"Buying soybeans and selling either corn or wheat has remained very popular, but is giving up ground after the key reversal down in the soybeans yesterday."
Indeed, soybeans fell, although not much, down 0.1% to $13.19 ¾ a bushel for January delivery, also being undermined by fears for imports by China, the top buyer of the oilseed, of US supplies.
"China cancelling cargoes of corn because of GMO contamination has soybean traders banking profits. Will China cancel soybean purchases as well?" asked Paul Georgy at broker Allendale.
"Looking back to last year, export sales dropped sharply beginning in early December."
'Wondering about the slowdown'
In fact, Benson Quinn Commodities noted that Chinese buyers were reselling purchases.
"There are some reports of cargoes of soybeans in China being resold by processors rather than crushing the soybeans as they have plentiful supplies and feel they can cash in the gain on the soybean values rather than processing them," the broker said.
Certainly, signs of Chinese buying have faded for now.
"This is the third day in a row that we have not seen a USDA announcement of new sales of soy or grains," Country Futures' Darrell Holaday said.
"This is not a big deal, but does have some wondering about the slowdown."
'Catching a bid'
Wheat, meanwhile, also gained from the unwinding of spreads against soybeans, besides by ideas of US supplies looking cheap against rival exports.
"Wheat is catching a bid on a firm soft red winter wheat basis and the increasing competitiveness of US wheat into the Mediterranean basin," RJ O'Brien's Richard Feltes said.
Sure, Romanian supplies won the latest tender by Egypt's Gasc grain authority, which purchased 60,000 tonnes at $304.89 a tonne, including freight.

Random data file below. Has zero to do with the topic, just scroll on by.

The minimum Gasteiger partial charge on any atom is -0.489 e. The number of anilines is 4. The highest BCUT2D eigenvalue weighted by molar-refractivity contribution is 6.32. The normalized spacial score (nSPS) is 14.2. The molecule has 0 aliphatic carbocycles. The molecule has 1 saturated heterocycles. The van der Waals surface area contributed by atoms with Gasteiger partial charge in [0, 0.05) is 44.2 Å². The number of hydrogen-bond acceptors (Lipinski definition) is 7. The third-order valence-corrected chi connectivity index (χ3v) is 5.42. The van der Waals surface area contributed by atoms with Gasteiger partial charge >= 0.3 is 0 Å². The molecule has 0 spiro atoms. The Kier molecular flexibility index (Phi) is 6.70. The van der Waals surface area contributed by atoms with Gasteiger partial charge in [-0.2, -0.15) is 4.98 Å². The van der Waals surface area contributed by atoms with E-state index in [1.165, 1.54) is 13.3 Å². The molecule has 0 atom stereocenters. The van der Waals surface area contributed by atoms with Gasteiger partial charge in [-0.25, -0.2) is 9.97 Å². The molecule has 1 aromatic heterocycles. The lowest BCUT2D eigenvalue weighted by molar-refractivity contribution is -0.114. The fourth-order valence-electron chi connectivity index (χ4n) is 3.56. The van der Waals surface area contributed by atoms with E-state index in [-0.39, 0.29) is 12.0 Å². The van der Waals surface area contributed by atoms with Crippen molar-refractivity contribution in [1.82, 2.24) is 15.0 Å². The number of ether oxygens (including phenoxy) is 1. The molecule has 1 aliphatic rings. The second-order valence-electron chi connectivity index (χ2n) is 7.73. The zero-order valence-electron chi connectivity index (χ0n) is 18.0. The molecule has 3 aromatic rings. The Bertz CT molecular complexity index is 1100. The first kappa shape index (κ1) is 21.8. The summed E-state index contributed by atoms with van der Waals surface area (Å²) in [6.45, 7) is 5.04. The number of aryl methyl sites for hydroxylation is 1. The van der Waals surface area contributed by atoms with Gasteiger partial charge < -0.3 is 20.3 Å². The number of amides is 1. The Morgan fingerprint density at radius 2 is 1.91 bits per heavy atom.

But French supplies remained in contention, helping Paris wheat for January gain 0.7% to E211.50 a tonne.
And Chicago wheat for March added 1.0% go $6.68 ¼ a bushel.
Also helping the grain was a restatement by Argentina of its lowball 8.5m-tonne harvest for its wheat crop, signalling low export potential this season.
And while Australia's Abares commodities bureau raised its wheat production estimate to 26.2m tonnes, from a September estimate of 24.47m tonnes, the impact of the upgrade was offset by a caution over weak prospects for the sorghum harvest early in 2014.
Besides, hedge funds' net short position in wheat was actually a record, at 66,000 tonnes, raising questions over their appetite for more such holdings.
'Down, down, deeper and down'
Back among soft commodities, raw sugar closed lower for a 10th successive session, this time by 0.9% to 16.81 cents a pound for March delivery.
"'When will it crack?' is the $1m question as we drip, drip lower with no real indication, especially in volume, of a possible short term bottom" in raw sugar prices, Sucden Financial said.
"It's been down, down, deeper and down since Brazil sugar week," fuelled by erosion by hedge funds of a huge net short in raw sugar futures and options.
"We only expect a bear profit take once it's clear the stubborn bulls left in [with long positions] have cut out."